"Bravo to conductor Carlo Goldstein for conducting this excellent orchestra with elegance, free from any exaggeration, and with an attention to detail that did justice to this sophisticated score."  

Musica - Nicola Cattò


A Reflection on Pagliacci by Ruggero Leoncavallo

One hot Calabrian summer in the 1860s, the young son of a magistrate witnessed a horrific, bloody scene: poor strolling players, consumed with jealousy, committed murder during a performance in the public square. This obscene act, a glimpse of a horrible truth, crept into the imagination of that good little boy from southern Italy. A truth that stank of sweat, streets, and foul feelings; a truth that did not tolerate masks, and went far beyond the stage.

Thirty years later, Ruggero Leoncavallo finally achieved great success by revisiting this childhood memory through his first opera: Pagliacci. This first opera was, in a certain sense, also his definitive opera. Pagliacci is the Leoncavallo work in which echoes of Verdi, Bizet and the influence of Leoncavallo’s youthful adoration of Wagner achieve an original synthesis; where the poetry of the “giovane scuola” is able to fully express its idiom. The opera is capable of melding a classical vision of theater, reminiscent of the old Commedia dell'Arte – the Prologue as poetic manifesto, the play within the play – with the blood and vehemence of the new age. Leoncavallo found its voice, and that voice was forthright and sincere.

Pagliacciis the tragedy of a man: Canio dominates the core of the story from both a dramatic and a musical perspective. He is the pivot around which the entire score revolves, from the initial folklore to the inevitable final drama.

The grandiose choral scenes that open both acts serve as the welcome of the Chorus– the everyman of this sacred-profane performance – to the tragedy’s unaware protagonist. And thus almost all the musical leitmotifs are linked to the protagonist: Canio’s love, Canio’s threats, Canio’s suffering, Tonio plotting behind Canio’s back, Nedda trembling in Canio’s presence or falling in love with Silvio in Canio’s absence; all the way to the theme, anticipated by the horns in the Prologue, of the famous aria “Vesti la giubba…”, in which the feelings of the protagonist become a drama of self-discovery. Canio is here caught between the demands of the stage and his own inner turmoil, as the mask forces men to adopt an unsustainable sincerity. This is the theme of Canio’s tragedy, which explodes with all its urgency.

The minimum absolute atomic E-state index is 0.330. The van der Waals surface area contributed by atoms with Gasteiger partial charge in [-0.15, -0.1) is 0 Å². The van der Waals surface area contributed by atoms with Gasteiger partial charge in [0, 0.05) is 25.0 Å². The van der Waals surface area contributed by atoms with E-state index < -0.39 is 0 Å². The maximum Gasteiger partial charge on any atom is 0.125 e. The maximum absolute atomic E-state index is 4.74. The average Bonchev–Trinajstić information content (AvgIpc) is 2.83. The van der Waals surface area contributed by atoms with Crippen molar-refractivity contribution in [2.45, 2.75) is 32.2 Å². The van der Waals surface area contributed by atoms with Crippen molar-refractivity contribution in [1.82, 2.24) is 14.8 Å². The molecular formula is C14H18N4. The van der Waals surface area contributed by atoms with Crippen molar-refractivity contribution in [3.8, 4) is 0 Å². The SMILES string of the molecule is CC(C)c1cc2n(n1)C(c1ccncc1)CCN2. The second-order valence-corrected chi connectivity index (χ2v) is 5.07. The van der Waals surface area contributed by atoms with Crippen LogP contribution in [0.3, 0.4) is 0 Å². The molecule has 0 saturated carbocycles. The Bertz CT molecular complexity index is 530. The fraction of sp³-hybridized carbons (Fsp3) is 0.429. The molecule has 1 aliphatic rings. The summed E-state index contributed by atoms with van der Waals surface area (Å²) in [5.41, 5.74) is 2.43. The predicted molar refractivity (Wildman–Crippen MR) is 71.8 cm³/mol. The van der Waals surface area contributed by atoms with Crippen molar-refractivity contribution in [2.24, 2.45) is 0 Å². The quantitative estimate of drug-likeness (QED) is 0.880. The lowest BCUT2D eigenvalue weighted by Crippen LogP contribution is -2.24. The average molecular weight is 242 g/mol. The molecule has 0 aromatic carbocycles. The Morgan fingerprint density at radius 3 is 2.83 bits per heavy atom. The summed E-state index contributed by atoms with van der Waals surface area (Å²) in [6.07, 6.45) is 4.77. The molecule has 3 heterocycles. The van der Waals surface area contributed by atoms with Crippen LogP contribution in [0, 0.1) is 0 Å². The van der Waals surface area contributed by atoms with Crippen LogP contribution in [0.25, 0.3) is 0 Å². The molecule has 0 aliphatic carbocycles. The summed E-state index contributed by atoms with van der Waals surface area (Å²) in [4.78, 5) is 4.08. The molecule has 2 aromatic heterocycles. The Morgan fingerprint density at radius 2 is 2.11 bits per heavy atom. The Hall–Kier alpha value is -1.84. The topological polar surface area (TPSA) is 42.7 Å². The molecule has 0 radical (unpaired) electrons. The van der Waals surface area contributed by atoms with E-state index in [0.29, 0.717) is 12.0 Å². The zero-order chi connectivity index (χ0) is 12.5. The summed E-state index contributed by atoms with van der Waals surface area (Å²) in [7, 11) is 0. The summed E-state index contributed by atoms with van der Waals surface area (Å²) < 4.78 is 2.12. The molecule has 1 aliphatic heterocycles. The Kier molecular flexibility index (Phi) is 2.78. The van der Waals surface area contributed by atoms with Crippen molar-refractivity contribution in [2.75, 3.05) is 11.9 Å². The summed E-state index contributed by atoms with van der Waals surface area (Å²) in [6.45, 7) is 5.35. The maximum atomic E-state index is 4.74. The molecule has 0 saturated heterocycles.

Canio is a musically contradictory character. Even his very first aria “Un tal gioco, credetemi…” expresses this ambiguity: the music is mellow and tender, yet the words themselves are threatening. After this sortita, every moment of his parable is marked by duplicity: he loves Nedda but despises her; he does not want to go on stage but must do so; he desperately screams “No, pagliaccio non son…” precisely because he knows he is one; and just a few bars before giving in to his fury by becoming a murderer, he accuses Nedda, saying “sol legge è il senso a te…”

Toward the end of the opera – at the culmination of the great cantabile “Sperai, tanto il delirio accecato m’aveva…” – Canio acquires the stature of a genuinely tragic victim, as he struggles with a conflict that cannot be overcome, yet nevertheless must be confronted head-on.

The musical symbol of this great realist character is the grancassa, the bass drum.

Leoncavallo conceives of Canio as the leader of this acting company who, armed with his bass drum – just like in the famous Enrico Caruso photograph – calls upon the public to attend the performance. Canio’s bass drum certainly represents the earth-shattering fury of his jealousy, but it is also the instrument that recalls a key part of himself: the audience!

Canio is indeed an actor, who goes on and off stage for a living. His life involves constantly putting on a mask in front of the public. But in Act II, consumed by jealousy, he commits an unforgivable act during the Commedia: he removes his mask before the public. Then he can see himself clearly reflected in the eyes of his audience: he can see that yes, once and for all, he is a clown, with or without the mask!

In his youth, Leoncavallo had dreamed of bringing the Wagnerian Gesamtkunstwerk to Italy. Instead, he succeeded in a different endeavor: he created a distinctive musical idiom that, over the last century, has become the emblem of a popular, authentic Italy, inspiring productions ranging from Fellini’s clowns to big Hollywood films, all the way to cheap pop iconography. In essence, Leoncavallo succeeded in attaining the same accomplishment for which Wagner is universally recognized: he wrote music that represents an entire people, an entire nation; music that captures its definitive character and contributes to defining its destiny.

That boy who, during the years of Italian Unification, saw a theater of strolling players in a Calabrian square, was apparently able to capture something essential in the spirit of that nascent country: hidden in the folds of a miserable, precarious existence was the need for its dignity to be recognized. Canio is the voice of that people – a voice that even today gives us a thrill.